How many times has this happened to you? You’re standing in front of an open freezer, wondering what type of mystery meat has been left in there, when you purchased it, and if it’s still safe to eat? If you’re puzzled by sell-by dates, freezer burn, and just how long food can remain edible, you’re not alone. Studies show that more than 80 percent of Americans misinterpret date labels and throw food away prematurely to protect their families’ health. That adds up to $218 billion worth of food each year. Janell Goodwin, with the USDA’s Food Safety and Inspection Service, and Francisco Diez-Gonzales, professor and director of the Center for Food Safety at the University of Georgia, join Ira for a master class in food microbiology and safety. Then, Roni Neff of Johns Hopkins University Bloomberg School of Public Health explains how confusion over date labeling is worsening food waste and climate change.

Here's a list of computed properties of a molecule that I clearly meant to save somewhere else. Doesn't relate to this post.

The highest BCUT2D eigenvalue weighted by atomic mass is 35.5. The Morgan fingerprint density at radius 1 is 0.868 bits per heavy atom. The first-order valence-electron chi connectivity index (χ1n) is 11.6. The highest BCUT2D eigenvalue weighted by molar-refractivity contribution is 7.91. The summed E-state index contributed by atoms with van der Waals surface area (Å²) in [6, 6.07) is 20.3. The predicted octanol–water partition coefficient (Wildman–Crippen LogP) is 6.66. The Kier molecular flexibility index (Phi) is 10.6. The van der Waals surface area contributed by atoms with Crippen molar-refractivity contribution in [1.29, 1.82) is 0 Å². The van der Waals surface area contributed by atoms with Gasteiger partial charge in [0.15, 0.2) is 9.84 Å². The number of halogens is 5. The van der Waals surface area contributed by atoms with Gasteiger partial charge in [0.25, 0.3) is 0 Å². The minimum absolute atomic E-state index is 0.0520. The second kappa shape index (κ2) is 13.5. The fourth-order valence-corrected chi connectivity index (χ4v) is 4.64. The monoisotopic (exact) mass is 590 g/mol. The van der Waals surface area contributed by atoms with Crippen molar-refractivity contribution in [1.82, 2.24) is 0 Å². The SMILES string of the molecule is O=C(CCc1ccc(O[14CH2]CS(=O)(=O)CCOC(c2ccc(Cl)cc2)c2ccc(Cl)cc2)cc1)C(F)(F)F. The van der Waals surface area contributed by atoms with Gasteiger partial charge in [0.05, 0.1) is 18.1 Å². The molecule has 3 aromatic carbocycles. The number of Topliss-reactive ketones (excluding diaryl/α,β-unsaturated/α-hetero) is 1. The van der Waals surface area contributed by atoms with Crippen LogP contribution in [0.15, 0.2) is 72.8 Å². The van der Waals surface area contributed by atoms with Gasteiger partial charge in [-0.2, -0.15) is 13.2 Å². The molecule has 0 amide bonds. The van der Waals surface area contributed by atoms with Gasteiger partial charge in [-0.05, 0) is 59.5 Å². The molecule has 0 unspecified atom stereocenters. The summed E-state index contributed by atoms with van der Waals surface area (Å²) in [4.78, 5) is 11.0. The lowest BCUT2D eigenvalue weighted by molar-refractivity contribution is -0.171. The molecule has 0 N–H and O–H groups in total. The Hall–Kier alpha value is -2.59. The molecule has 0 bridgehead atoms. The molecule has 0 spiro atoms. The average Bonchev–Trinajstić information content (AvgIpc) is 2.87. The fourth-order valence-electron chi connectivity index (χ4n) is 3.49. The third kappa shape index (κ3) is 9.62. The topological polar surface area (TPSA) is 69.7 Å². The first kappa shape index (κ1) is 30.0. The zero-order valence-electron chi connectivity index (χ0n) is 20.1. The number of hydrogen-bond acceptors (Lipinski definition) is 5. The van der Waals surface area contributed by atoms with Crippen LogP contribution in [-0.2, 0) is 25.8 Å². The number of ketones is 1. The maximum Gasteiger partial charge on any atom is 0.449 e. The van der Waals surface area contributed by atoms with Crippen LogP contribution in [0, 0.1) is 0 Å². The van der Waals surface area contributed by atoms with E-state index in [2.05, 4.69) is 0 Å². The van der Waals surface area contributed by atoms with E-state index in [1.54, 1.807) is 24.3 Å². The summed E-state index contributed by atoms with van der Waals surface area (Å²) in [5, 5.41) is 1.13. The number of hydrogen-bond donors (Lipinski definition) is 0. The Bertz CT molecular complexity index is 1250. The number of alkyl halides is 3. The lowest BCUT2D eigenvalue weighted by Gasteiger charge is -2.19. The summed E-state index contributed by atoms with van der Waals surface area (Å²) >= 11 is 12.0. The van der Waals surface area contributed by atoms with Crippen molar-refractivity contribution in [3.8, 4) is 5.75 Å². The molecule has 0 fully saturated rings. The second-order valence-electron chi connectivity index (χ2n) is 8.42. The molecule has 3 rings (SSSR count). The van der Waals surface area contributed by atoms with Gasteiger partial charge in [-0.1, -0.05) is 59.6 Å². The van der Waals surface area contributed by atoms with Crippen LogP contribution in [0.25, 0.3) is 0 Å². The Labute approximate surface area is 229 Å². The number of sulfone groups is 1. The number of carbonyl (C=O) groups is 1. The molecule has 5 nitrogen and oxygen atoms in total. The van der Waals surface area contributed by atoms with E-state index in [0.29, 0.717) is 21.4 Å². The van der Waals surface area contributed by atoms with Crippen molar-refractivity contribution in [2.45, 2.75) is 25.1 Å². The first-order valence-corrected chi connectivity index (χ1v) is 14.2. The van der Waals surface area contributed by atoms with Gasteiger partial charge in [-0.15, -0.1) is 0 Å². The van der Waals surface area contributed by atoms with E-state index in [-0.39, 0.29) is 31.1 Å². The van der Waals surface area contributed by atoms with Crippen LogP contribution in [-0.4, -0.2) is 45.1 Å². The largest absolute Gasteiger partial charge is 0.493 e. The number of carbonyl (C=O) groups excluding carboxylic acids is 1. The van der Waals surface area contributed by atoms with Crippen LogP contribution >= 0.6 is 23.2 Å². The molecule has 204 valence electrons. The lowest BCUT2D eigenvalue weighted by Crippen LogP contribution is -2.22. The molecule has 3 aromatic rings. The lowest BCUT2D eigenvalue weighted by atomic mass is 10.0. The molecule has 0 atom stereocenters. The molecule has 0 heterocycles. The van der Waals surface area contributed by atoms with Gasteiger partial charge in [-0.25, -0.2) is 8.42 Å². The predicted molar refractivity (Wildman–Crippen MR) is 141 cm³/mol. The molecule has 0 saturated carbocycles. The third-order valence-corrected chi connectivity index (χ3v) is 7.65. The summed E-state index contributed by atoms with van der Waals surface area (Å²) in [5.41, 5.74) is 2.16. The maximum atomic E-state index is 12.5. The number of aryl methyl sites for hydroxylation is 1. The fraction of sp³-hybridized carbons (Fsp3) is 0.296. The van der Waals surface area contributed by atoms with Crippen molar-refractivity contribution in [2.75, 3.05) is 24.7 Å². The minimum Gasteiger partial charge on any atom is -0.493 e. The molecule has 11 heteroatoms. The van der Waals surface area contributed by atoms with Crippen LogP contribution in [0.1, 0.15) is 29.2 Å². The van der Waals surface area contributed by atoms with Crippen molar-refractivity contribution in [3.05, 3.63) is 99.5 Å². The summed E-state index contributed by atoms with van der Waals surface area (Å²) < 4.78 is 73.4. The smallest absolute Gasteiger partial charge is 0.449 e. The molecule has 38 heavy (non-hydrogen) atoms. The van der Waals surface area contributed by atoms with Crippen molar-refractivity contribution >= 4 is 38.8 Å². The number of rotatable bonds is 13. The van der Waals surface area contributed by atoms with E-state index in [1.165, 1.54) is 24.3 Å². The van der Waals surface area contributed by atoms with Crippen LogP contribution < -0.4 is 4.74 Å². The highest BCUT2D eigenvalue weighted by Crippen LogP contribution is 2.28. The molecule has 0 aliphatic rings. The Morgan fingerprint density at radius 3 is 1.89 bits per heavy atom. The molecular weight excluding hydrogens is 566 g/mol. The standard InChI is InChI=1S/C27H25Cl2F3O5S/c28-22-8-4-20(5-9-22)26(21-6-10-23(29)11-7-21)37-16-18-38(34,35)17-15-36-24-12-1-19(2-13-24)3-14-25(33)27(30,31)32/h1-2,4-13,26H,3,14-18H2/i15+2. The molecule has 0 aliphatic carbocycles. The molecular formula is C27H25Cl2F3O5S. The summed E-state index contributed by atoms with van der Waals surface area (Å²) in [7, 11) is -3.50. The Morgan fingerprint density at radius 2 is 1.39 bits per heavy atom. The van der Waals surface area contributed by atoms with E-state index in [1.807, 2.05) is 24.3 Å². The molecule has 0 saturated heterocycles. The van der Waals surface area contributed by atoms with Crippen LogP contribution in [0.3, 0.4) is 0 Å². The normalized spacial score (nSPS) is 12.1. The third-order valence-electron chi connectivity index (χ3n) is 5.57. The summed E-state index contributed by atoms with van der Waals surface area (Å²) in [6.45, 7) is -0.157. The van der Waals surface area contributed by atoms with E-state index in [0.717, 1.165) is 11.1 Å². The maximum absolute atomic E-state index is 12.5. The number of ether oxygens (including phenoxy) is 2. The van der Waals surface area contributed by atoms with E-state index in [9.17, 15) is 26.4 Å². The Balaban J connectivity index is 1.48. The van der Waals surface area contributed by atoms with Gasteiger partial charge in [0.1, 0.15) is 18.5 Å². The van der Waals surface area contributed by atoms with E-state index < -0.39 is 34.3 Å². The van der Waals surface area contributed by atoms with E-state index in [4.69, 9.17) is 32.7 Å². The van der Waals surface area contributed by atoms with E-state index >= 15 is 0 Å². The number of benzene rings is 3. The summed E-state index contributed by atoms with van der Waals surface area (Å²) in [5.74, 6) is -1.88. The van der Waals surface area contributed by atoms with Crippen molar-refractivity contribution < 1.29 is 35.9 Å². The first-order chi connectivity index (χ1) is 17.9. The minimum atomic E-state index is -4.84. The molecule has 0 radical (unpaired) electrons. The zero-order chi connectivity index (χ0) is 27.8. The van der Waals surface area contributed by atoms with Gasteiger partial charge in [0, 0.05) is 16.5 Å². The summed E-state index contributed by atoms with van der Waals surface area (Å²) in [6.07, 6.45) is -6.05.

Plus: A population of mole salamanders in the Midwest is throwing a curveball at our understanding of sex and reproduction. Some populations of this salamander are unisexual—they’re females that can reproduce without males. Katie Greenwald, an associate professor of biology at Eastern Michigan University, joins Ira to explain what advantages living a single-sex life may have for the mole salamander.
The herbicide glyphosate, found in products such as Roundup, has become a crucial tool on midwestern farms—but weeds are becoming resistant. What's next? Chris Walljasper, a reporter from the Midwest Center for Investigative Reporting, tells Ira more on the State Of Science.
And The Atlantic's Sarah Zhang tells us what's whipping up 2019's active tornado season in this week's News Roundup.